The Competition Commission is to begin screening bidders for Gatwick Airport to ensure they have sufficient funds and are not relying on debt.
The watchdog is endeavouring to avoid a repeat of Ferrovial’s all-debt acquisition of BAA three years ago. The £10.5bn deal burdened the Spanish group with massive debts, leaving it unable to invest sufficiently in new infrastructure.BAA hopes to sell Gatwick, Britain’s second largest airport for £2bn. The commission will require bidders to front about a third in cash.
The Commission will only have formal powers to rule on the break-up of BAA after the publication of its final report of its two-year investigation. The announcement is expected in coming weeks.
Ferrovial has resigned itself to the inevitable sell-off and has decided to work closely with the Commission on the early sale of Gatwick.
The commission will judge each bid on four criteria: financial strength, lack of competition overlap, independence from BAA, and appropriate airport management experience.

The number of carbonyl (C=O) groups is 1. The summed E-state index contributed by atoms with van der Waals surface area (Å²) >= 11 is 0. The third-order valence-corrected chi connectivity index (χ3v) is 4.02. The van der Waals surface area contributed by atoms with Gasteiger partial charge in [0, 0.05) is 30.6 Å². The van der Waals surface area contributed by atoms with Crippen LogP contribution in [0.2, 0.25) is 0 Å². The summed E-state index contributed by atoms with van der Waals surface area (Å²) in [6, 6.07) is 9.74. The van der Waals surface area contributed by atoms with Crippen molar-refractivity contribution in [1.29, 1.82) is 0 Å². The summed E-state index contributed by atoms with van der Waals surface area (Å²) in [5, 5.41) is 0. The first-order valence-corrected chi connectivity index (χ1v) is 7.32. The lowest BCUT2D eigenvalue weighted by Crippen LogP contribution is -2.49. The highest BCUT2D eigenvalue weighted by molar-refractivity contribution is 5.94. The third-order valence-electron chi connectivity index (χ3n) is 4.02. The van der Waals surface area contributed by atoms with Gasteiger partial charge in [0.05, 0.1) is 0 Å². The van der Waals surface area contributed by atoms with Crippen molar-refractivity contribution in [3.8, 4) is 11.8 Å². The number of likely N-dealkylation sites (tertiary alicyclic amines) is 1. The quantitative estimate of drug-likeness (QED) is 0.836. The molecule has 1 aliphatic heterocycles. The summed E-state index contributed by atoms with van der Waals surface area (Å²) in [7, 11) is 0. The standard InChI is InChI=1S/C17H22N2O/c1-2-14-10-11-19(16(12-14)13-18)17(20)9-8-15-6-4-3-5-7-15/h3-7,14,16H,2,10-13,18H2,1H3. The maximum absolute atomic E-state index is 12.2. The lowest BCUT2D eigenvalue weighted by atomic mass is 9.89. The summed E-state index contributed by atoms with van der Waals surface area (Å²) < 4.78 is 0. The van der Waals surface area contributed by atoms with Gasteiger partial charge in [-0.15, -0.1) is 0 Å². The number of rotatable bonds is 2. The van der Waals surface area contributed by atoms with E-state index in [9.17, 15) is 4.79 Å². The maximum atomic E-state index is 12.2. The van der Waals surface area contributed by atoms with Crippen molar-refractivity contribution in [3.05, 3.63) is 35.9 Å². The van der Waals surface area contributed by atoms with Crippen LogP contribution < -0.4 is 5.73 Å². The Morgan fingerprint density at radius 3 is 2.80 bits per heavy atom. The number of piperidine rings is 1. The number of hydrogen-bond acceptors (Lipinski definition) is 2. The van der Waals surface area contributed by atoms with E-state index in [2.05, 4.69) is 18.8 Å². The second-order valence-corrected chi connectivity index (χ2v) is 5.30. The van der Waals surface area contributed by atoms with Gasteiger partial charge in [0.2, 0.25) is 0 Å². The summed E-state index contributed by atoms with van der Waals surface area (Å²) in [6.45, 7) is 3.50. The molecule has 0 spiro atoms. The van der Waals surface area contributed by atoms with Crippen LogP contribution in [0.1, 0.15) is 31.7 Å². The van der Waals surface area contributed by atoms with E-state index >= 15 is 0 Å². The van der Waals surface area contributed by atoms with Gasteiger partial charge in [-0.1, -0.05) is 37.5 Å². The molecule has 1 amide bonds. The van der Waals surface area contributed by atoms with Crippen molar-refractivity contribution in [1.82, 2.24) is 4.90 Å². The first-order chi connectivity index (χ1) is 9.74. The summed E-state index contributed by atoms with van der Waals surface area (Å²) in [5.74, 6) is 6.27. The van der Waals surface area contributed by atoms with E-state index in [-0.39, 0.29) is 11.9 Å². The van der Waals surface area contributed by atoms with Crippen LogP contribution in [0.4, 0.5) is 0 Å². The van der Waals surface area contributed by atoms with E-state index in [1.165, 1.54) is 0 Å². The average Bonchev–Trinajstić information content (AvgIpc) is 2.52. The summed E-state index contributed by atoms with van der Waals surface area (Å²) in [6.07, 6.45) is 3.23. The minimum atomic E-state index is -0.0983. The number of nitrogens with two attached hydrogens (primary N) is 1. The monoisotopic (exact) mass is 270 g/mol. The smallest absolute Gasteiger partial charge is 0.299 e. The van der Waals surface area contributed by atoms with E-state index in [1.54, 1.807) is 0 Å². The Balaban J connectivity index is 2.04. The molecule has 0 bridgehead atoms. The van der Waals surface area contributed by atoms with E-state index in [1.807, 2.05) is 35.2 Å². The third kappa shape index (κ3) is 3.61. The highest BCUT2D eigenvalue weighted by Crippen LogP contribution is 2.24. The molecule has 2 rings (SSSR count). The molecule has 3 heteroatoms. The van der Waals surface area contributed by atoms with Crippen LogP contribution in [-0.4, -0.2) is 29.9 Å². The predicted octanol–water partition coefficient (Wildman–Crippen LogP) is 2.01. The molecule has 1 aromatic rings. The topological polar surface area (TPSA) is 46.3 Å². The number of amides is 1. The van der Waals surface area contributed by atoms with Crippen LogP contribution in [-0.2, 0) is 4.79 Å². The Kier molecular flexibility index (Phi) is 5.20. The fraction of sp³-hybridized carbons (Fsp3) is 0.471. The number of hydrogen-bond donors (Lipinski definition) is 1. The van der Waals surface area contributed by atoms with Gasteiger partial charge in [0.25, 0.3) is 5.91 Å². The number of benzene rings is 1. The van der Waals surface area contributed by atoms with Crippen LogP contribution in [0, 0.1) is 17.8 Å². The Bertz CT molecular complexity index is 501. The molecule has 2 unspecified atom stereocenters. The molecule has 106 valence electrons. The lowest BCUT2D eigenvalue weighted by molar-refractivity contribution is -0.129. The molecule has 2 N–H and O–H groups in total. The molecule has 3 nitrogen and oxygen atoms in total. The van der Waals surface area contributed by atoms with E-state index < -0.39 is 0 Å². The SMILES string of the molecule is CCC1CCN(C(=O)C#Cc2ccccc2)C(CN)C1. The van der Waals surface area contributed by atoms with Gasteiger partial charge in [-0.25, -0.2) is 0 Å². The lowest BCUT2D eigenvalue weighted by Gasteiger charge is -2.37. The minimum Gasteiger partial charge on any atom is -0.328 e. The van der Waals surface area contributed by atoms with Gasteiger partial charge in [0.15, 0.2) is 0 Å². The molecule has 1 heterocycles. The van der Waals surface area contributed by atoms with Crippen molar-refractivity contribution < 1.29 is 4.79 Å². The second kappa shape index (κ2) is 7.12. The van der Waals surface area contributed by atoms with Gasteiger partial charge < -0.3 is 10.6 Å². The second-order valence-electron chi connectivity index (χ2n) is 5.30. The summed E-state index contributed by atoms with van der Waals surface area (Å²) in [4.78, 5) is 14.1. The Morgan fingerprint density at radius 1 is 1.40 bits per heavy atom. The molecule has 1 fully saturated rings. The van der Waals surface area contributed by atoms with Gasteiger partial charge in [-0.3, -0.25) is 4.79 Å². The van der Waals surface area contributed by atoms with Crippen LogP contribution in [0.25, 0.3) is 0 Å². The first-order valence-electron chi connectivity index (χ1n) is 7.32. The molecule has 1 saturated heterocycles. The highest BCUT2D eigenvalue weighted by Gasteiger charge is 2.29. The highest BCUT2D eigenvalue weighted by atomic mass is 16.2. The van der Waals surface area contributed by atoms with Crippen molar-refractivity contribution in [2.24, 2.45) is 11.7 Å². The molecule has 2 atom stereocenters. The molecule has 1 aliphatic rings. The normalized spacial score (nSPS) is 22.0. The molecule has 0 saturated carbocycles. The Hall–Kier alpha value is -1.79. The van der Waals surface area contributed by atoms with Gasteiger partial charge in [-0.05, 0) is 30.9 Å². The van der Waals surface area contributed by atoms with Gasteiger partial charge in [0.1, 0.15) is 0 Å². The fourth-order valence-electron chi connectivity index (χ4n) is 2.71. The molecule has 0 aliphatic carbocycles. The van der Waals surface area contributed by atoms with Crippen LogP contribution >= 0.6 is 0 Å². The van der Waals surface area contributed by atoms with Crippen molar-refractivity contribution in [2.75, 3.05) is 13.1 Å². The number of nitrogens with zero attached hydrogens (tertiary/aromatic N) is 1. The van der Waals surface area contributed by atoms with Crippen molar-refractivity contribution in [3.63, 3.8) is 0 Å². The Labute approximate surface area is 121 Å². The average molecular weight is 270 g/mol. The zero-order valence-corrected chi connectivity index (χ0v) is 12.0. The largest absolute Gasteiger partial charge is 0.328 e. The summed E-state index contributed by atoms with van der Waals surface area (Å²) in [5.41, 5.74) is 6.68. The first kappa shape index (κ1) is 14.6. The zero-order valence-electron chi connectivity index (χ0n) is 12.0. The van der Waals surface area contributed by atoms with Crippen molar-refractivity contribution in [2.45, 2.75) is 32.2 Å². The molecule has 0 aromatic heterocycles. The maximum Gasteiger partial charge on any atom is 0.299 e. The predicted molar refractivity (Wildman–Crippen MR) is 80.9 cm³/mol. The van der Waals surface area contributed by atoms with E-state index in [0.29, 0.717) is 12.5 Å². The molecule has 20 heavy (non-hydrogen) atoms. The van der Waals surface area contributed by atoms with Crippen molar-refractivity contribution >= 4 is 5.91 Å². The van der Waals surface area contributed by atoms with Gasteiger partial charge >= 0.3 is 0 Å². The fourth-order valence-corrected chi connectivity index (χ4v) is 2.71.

Six consortiums submitted expressions of interest in Gatwick last month, but three have already dropped out. Yesterday one of the favourites, 3i Infrastructure, withdrew its offer amid speculation it was neither ready nor able to meet the £2bn price tag.
BAA has dismissed the overvaluation claims by 3i Infrastructure, saying the market would dictate the price and it was confident of achieving offers at a significant premium to its Regulated Asset Base of £1.65bn.
The confirmed remaining potential buyers are: Global Infrastructure Partners, a joint venture between General Electric and Credit Suisse; Citigroup with Vancouver Airport Services and John Hancock Life Insurance Company, bidding jointly as Lysander Gatwick Investment Group. And Manchester Airports Group and Canada’s Borealis which are also jointly involved.